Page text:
- SoundStorm is "just OK". It is mainly a Realtek codec combined with Nvidias "dolby digital out" (Nvidia APU). It only supports EAX2.0, making it equivalent to SB Live! released in 1998. I run an Audigy2ZS on my "Athlon XP generation" PC and it handles games from this generation well (I have another PC from this generation, a P4 with a Vortex2 to play A3D2.0 games). You might want to consider getting a Vortex2 yourself as a bunch of games from this generation need A3D2.0 to get the best surround sound experience.
- make sure you set RAM to be synchronous to the FSB on a nForce mobo, i.e. 200mhz FSB to get 400mhz DDR. Virtually any Athlon XP will work with a 200mhz FSB if you set the clock multiplier to keep the internal clock at a reasonable level.

Reply 10 of 60, by swaaye

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Let me suggest you run the Windows GUI benchmark Tom2D. Typically graphics cards have much lower GUI performance on VIA motherboards compared to nForce and Intel chipsets. I find this is best noticed in practice with web browser drawing performance and with minimizing/maximizing windows.

I have it up on Mediafire because it's hard to find otherwise. It originated from Tom's Hardware. They made it to demonstrate how 2010 GPUs had rather poor GUI performance.
http://www.mediafire.com/file/op7h65rvubj3atn … ms-2D-Bench.zip

Reply 11 of 60, by nd22

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squiggly wrote:

- A 7800gs is ridiculously powerful to match with an Athlon XP. I run a Ti4400 and it handles games up to around 2003 easily.
- SoundStorm is "just OK". It is mainly a Realtek codec combined with Nvidias "dolby digital out" (Nvidia APU). It only supports EAX2.0, making it equivalent to SB Live! released in 1998. I run an Audigy2ZS on my "Athlon XP generation" PC and it handles games from this generation well (I have another PC from this generation, a P4 with a Vortex2 to play A3D2.0 games). You might want to consider getting a Vortex2 yourself as a bunch of games from this generation need A3D2.0 to get the best surround sound experience.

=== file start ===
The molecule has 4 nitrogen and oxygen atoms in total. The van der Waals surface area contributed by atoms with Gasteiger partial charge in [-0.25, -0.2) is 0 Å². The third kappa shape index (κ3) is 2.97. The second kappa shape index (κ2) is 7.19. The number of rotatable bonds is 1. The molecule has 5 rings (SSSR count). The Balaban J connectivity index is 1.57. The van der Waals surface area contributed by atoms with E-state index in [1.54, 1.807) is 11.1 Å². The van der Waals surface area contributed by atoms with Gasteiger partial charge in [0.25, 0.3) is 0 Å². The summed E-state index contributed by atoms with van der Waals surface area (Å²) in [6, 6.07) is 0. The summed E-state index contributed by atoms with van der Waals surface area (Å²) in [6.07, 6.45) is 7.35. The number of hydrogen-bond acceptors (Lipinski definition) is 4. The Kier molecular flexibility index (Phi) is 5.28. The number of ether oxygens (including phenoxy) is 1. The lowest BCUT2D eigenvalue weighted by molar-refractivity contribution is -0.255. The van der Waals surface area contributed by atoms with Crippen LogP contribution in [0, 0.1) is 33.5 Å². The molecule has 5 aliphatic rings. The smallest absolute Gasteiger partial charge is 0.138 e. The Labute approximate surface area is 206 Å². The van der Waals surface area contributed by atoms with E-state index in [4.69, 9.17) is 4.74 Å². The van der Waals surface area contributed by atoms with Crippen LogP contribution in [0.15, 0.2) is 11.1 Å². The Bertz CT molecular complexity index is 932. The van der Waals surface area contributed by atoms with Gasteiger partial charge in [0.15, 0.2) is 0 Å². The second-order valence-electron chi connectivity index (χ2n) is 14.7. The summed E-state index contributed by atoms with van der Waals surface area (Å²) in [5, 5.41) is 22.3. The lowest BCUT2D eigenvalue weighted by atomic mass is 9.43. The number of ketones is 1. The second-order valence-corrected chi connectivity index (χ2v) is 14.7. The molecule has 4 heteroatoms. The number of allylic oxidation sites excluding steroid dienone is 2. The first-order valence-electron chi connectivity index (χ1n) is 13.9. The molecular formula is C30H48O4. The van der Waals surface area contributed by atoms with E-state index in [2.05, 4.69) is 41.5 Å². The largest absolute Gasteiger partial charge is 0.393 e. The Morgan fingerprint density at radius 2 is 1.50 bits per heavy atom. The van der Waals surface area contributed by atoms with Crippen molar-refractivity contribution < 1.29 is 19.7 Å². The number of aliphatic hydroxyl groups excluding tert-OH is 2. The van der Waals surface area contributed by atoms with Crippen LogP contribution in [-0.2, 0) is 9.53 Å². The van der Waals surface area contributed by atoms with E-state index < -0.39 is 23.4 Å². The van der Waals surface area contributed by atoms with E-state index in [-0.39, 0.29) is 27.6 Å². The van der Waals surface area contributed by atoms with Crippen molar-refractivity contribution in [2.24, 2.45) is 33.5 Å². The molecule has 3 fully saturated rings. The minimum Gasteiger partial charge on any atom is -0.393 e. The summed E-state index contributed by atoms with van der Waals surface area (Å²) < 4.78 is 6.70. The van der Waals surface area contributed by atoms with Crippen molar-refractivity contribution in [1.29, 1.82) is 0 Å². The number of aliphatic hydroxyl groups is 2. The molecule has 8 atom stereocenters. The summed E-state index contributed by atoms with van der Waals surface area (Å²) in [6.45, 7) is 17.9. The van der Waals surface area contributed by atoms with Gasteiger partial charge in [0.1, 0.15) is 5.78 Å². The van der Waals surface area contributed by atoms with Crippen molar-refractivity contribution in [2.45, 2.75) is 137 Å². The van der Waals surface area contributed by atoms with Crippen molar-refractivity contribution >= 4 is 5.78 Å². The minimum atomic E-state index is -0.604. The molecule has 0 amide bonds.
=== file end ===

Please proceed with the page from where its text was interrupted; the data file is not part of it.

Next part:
- make sure you set RAM to be synchronous to the FSB on a nForce mobo, i.e. 200mhz FSB to get 400mhz DDR. Virtually any Athlon XP will work with a 200mhz FSB if you set the clock multiplier to keep the internal clock at a reasonable level.

1. 7800gs is absolutely required for games like Doom 3, Far cry 1, Half life 2, NFS underground! Anything older or any directx8.0 game will probably run with medium settings OK with a 4400. I really mean it because testing with maximum in game settings including AA & AF with a 6600gt the results were very poor!
2. RAM:FSB is set to 1:1 on both boards! I will post screenshots and pictures with both systems!

Reply 12 of 60, by Radical Vision

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I prefer every day Radeon AGP cards bcuz they are better then the nVIDIA ones.